1. First, I need to actively support and extend opportunities for underrepresented students.
  2. Next, a student’s first experience with CS should be successful and impactful; it’s more than just having courses available. As teachers, we need to provide opportunities for students to be successful. 
When I first started teaching at my current school in suburban Maryland, our district offered two sections of CS for all students, and there were only about 60 students out of thousands that were enrolled in the most basic CS course. It was obvious when I first got to my school that our students were interested in these courses, but it was about expanding the classes and making them available. This year we have seven sections of CS available for students, including sections of both AP CS Principles and AP CS A.
Success is also about intentional growth: What am I doing to expand our offerings? How am I implementing research-based practices that support girls and underrepresented groups? How am I focused on student understanding and catering to their goals? What am I doing to actively recruit students to take CS?

You are very involved in CSTA; how are you balancing volunteer work and working?

It comes down to clear boundaries, which are complicated for teachers to set. Teachers are sold this idea that to be a great teacher, you should be saying “yes” to everything, stay late hours, and always be available. I did this early on, and all I did was work. I’ve since realized that I was doing that because I felt that if I didn’t do it, then the kids wouldn’t have different experiences. In reality, that is a super selfish way to think about it. When you say “yes” to things that you either don’t really have the time for or you don’t really want to do, you may be taking that opportunity away from someone else. When you are burnt out, you’re not able to serve kids the best you can. You’re not able to be as present for your students because you’re not at your best. You have to say no to some things to be 100% present. For me, the solution has been to ask myself whether new opportunities align with my values and long-term goals, which definitely includes opportunities with CSTA for me. As a general rule, I try to only take on projects that are a “Hell Yes!” – If it’s not a “Hell Yes!,” it’s a no. From there, it’s really about being thoughtful of the systems you have in place so that you can be both efficient and effective.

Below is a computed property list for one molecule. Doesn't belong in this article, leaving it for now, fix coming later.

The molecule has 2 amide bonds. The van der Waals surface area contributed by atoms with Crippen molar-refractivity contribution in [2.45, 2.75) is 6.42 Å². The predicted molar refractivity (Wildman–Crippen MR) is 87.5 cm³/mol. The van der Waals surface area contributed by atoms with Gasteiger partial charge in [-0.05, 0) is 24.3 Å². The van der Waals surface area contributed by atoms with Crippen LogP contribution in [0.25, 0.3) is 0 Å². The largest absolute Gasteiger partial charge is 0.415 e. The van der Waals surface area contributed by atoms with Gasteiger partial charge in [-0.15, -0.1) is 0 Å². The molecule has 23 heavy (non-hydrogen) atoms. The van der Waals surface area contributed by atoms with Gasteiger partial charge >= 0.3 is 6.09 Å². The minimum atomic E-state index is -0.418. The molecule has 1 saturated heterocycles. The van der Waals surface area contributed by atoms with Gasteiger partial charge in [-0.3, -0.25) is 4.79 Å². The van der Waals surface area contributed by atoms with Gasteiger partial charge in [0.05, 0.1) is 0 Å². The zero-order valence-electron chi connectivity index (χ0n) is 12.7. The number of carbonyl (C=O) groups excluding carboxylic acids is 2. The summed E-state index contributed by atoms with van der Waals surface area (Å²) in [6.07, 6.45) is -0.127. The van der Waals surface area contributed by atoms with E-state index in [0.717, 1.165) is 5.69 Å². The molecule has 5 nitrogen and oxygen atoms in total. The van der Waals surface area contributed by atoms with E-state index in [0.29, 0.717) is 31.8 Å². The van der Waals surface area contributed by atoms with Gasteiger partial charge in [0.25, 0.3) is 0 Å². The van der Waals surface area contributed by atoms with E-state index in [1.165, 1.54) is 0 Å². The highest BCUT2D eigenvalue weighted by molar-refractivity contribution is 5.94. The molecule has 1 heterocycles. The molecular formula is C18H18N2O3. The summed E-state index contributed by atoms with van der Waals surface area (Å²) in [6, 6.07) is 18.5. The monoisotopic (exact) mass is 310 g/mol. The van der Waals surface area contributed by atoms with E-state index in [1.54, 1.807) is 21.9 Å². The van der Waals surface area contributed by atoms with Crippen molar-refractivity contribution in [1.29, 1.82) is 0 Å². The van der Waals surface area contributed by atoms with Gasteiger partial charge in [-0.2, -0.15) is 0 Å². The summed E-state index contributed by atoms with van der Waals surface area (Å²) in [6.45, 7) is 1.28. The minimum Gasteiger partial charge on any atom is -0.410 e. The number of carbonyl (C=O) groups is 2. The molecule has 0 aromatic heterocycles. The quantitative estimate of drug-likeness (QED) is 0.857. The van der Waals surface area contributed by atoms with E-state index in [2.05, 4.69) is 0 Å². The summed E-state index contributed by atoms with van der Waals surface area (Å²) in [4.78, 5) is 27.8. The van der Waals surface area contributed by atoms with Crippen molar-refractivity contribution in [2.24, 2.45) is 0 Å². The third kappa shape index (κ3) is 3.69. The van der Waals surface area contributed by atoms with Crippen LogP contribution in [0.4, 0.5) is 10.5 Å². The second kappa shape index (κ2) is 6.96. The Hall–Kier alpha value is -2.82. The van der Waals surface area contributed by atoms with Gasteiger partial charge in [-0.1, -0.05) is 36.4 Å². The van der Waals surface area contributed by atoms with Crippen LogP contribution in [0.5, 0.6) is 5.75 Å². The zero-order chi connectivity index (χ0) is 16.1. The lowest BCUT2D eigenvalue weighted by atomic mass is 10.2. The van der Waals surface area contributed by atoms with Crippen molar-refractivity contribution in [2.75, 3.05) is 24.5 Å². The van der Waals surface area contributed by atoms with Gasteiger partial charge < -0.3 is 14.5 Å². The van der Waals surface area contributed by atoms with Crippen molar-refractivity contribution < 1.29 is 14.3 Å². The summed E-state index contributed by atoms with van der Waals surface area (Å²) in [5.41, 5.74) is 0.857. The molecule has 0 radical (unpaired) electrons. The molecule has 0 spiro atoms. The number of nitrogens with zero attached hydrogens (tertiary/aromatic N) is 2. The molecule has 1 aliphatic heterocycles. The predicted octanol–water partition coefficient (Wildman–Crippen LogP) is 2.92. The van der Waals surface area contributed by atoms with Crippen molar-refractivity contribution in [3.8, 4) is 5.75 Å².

Can you talk about what systems you have in place to guard your time?

I try to systemize the more repetitive parts of my job. For example, I only do grading on Wednesday, when I know my creative energy is lower due to having a lot of meetings. I follow the same process every time. This is an example of being really intentional with my schedule. On Sundays, I write down everything I need to get done for the week, and I batch out my work based on my schedule for the week. For example, Tuesdays are more open with fewer meetings, so I block more creative tasks for Tuesdays. As a teacher, we have all of these little tasks we have to accomplish throughout the week, so I get through those during pockets of time where I may only have 10-15 minutes available. I’m constantly iterating, though, and I think about what systems I can create to streamline the work: What tasks can I automate? A lot of my work management strategies come from being a certified ScrumMaster, which has taught me that you don’t have to sacrifice effectiveness to be efficient: you can have both.